“To get them even an inch closer to the ‘aha!’ moment was amazing,” Fabyan said.
He credited his mentor teacher for helping him overcome obstacles and even land a job at the school.
“Being able to finally cross that finish line in my student teaching was really great. My mentor teacher has been my biggest cheerleader from the day I met her. She told me to invite the principal to watch me teach, so when it came to hiring someone, they already knew what I was capable of in the classroom,” Fabyan said.
At Skyline High School, Hussain was able to combine her love of the sciences and teaching, working with two different mentors to teach anatomy, physiology and pre-Advanced Placement chemistry. She decided to pursue teaching after working as a tutor in high school, where students told her she “explained things nicely.”
By the time COVID-19 hit, Hussain had already been using the online platform Google Classroom to upload assignments and videos that allowed students to do their projects online and receive feedback quickly.
“It was perfect,” Hussain said of the transition to online learning. “I think it’s easier for my generation because we grew up with it. I had a good exchange with my mentors and set up Google pages for classes and internships.”
Hussain, who is also a pre-med student, hopes to go to medical school and become a faculty member after gaining more teaching experience. “The teaching aspect of it is what intrigues me,” Hussain said.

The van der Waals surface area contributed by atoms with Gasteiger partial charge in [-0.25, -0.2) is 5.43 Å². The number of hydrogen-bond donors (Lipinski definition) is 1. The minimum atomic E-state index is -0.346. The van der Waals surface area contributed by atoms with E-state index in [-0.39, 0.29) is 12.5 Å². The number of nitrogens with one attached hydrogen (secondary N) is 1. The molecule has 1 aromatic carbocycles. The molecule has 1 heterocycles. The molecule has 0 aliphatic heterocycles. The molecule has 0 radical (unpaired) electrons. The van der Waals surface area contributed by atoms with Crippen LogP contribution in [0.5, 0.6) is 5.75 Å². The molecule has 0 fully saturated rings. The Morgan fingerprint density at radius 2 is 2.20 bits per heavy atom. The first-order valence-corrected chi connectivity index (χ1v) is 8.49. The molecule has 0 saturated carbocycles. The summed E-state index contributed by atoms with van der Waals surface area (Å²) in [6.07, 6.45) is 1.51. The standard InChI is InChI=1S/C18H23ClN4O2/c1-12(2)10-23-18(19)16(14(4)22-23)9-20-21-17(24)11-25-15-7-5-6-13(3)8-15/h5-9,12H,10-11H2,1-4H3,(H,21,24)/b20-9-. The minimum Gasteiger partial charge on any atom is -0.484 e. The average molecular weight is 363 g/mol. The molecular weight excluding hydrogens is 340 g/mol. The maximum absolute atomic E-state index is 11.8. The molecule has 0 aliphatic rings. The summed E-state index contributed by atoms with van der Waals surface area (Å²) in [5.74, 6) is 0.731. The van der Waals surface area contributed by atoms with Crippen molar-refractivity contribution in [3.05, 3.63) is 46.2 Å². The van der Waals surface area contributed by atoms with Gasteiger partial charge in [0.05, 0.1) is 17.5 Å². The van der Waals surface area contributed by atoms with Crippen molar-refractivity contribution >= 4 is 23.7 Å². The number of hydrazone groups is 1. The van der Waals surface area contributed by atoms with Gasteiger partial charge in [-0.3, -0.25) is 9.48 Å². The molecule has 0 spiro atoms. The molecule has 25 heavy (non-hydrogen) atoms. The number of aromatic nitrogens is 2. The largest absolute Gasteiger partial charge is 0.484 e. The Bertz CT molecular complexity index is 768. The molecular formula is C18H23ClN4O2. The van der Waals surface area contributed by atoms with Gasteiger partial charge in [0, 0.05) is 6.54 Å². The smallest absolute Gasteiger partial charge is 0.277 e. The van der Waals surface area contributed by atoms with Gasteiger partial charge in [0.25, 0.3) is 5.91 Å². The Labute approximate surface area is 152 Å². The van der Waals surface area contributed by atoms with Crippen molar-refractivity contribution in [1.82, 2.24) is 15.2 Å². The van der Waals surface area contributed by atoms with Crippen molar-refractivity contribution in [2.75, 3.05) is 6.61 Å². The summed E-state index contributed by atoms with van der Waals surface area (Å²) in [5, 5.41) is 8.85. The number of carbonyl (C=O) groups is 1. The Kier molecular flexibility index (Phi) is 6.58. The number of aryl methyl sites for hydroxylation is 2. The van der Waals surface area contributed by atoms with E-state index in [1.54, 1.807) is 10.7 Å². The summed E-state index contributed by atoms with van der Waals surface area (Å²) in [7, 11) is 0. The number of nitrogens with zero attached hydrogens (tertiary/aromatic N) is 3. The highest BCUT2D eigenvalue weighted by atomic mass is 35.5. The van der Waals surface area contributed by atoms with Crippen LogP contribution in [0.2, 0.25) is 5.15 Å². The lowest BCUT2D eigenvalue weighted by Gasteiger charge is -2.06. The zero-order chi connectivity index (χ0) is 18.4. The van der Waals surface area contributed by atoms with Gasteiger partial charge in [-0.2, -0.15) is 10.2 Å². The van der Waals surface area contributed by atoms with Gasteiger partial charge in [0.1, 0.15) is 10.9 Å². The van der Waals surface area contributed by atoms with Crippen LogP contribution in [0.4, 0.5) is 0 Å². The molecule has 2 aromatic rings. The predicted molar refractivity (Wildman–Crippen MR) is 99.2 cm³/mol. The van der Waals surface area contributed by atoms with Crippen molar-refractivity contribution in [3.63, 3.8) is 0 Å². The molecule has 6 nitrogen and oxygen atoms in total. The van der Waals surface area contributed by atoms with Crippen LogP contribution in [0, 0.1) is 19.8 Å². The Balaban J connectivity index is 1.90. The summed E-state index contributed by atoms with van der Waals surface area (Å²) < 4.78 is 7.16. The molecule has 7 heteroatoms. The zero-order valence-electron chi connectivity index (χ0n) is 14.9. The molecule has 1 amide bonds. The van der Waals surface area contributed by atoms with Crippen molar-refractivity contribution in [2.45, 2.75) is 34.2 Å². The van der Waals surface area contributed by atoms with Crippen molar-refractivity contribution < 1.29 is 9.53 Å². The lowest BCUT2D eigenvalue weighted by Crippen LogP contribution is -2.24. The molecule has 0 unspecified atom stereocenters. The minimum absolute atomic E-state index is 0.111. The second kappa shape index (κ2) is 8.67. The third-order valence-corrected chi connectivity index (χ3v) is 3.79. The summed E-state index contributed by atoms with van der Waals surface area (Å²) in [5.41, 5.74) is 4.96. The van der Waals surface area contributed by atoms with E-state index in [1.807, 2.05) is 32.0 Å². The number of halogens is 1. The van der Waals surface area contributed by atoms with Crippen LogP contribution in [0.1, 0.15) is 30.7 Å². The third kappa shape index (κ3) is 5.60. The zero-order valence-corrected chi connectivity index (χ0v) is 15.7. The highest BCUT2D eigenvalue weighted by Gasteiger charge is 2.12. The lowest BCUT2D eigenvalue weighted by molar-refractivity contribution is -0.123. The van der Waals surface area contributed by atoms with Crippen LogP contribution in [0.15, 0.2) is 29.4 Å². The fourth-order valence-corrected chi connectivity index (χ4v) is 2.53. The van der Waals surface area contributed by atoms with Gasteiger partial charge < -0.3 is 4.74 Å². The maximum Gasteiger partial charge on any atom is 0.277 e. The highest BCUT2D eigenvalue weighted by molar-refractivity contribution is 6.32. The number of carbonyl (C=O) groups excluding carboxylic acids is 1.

Le, who will teach either chemistry or physics at North Garland High School this fall, also helped his mentors quickly formulate plans for online learning using interactive platforms to upload PowerPoint presentations, worksheets and videos with questions for students to answer.
When he learned he was going to be hired at the school, Le was thrilled and a little surprised. “I slapped myself to see if I was awake,” he said.
A first-generation college student, Le credited UTeach Dallas for stimulating his interest in STEM education. Being placed in a classroom early in his college career helped him realize that he enjoyed class preparation and interacting with students.
“After being in the classroom, I was in love. UTeach pushed me when I needed it most. The energy and passion of the master teachers was out of this world. It was contagious,” Le said.
The Tools and Tech That Teachers Are Turning to During COVID-19 (with Katie Donaldson)
Since 2008, UTeach Dallas has graduated almost 200 students with science or mathematics certification. All faculty instructors are award-winning master teachers with years of expertise.
“UTeach Dallas is the gift that keeps giving to the University, because our graduates are teaching STEM subjects to younger students in the area, many of whom will go on to enroll at UT Dallas. It’s a long-term investment that pays off,” Donaldson said.
Media Contact: The Office of Media Relations, UT Dallas, (972) 883-2155, [email protected].